Over the past two decades, China has become Venezuela's most important economic partner. At one point, Venezuela was the largest recipient of Chinese loans in the whole world, making up more than half of China's loan portfolio at approximately $60 billion. While those loans have long since dried up, and Venezuela still owes China tens of billions of dollars, China remains a key political and economic lifeline for the Maduro regime, importing Venezuelan oil in spite of U.S. sanctions, gifting medical supplies to combat the COVID pandemic, and generally providing quiet but crucial diplomatic support on the international stage.
In this episode we discuss the Venezuela-China relationship. To help us break it all down, we’re joined by Parsifal D’Sola Alvarado. Parsifal is a co-founder and director of the Andrés Bello China-Latin America Research Foundation, a think tank dedicated to the investigation and analysis of Sino-Latin American relations, and serves in his dual capacity as a foreign policy advisor to the interim government of Juan Guaidó.
We discuss China's history in Venezuela and overall strategy of supporting the regime of Nicolás Maduro despite Venezuela's continuing economic devastation.
Over the past month, Venezuela’s military has launched an offensive against irregular Colombian armed groups in the western state of Apure. About eight Venezuelan soldiers have died during the operations, which have caused over 5,000 people from the area to flee across the border into Colombia.
These armed groups include dissident members of the Revolutionary Armed Forces of Colombia (FARC), a Marxist paramilitary insurgency operating in Colombia for decades until they signed a 2016 peace treaty with the Colombian government. These dissident groups rejected the peace treaty and have been operating in clandestine rebel units accommodated by the Venezuelan regime of Nicolas Maduro.
In this episode, we're joined by Cody Weddle, an investigative freelance journalist based in Colombia who has been reporting for ABC affiliate WPLG Local 10 News from the Colombian border town of Arauquita, speaking with Venezuelans arriving in the area to escape the violence, and hearing firsthand the sounds of gunfire and explosions from across the Arauca River.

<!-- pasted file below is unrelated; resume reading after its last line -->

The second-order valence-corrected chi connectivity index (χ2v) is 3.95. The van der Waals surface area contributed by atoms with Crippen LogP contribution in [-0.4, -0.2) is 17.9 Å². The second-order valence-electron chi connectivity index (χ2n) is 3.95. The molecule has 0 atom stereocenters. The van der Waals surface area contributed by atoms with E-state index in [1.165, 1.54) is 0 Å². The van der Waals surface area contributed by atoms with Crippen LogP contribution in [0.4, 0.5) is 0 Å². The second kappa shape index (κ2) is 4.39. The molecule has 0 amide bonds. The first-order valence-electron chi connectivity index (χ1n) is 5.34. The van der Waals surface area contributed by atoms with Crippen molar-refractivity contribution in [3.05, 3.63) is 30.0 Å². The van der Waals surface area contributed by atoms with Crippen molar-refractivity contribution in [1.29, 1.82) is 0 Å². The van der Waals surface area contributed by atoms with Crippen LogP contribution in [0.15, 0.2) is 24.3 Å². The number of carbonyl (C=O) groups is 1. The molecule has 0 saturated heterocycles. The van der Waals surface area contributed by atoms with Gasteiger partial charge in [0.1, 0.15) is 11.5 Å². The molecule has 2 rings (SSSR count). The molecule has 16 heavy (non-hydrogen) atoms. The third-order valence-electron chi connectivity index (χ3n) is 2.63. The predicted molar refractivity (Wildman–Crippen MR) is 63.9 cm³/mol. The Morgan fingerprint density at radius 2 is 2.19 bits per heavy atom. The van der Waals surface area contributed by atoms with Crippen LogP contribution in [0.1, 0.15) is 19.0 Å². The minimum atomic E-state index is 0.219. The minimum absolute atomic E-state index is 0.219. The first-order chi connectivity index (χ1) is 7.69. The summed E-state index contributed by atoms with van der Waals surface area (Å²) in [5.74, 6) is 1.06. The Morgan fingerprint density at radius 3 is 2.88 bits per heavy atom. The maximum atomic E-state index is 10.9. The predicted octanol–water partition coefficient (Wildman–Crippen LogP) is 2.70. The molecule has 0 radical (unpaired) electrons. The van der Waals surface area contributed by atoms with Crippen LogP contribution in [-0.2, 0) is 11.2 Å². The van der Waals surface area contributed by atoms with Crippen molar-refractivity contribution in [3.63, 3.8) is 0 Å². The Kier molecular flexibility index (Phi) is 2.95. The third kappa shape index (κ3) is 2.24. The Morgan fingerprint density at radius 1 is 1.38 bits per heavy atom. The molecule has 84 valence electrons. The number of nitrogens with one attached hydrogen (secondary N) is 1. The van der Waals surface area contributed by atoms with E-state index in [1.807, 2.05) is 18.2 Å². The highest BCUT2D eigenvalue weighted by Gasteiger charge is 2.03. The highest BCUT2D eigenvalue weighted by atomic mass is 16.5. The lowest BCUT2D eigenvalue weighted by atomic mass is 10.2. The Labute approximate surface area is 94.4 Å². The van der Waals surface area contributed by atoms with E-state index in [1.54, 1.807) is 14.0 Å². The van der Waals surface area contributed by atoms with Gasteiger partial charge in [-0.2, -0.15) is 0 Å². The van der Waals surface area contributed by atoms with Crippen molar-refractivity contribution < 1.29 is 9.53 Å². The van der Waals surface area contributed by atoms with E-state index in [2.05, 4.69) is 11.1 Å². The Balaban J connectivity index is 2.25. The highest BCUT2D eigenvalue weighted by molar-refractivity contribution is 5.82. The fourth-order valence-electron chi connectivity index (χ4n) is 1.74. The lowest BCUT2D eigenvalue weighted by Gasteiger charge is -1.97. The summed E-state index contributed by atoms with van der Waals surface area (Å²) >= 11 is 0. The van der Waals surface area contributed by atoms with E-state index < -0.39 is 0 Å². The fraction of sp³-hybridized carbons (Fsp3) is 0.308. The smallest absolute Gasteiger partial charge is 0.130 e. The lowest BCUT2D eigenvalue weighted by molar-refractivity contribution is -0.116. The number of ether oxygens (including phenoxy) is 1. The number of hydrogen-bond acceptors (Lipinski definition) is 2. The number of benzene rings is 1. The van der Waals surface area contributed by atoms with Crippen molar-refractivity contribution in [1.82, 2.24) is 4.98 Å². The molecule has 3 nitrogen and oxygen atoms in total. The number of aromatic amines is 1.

Cody was first based out of Caracas until 2019 when a group of armed Venezuelan officers raided his apartment with a court arrest warrant for treason and espionage. After being detained for over 24 hours, he was released, put on a plane to Miami, and effectively deported from Venezuela.
We discuss the escalating combat on the Colombia-Venezuela border, as well as the refugee crisis in Colombia, the special military unit created by Venezuela for the border region, and the harrowing stories about Venezuelan troops told by Venezuelans arriving from the makeshift war zone, including arbitrary detentions and murders of civilians.
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Cody Weddle: https://www.twitter.com/coweddle
Cody Weddle's Story of Detainment in Venezuela: https://youtu.be/804ClXU9p_E
WPLG Local 10 Story on the Venezuela-Colombia border crisis: https://youtu.be/OA5DDtIJ3RY
Intro/Outro Song: tu+yo by Sad Lacra (https://youtu.be/Xaax2S74XhE)
Saknas det avsnitt?
We’re back! In this first episode of 2021, we’re joined by José Niño, a Venezuelan-born freelance writer and author based in Austin, TX. José Niño has more than a decade of experience as a political operative. He works with major organizations on a host of political issues, from gun rights to foreign policy both as a policy analyst and a copywriter. In addition, José has years of experience writing for various outlets such as Ammo.com, Gunpower Magazine, and the Mises Institute. José’s articles have also been featured on Business Insider and Zero Hedge, and he’s appeared as a guest on such programs as the Tom Woods Show and Dana Loesch’s Relentless.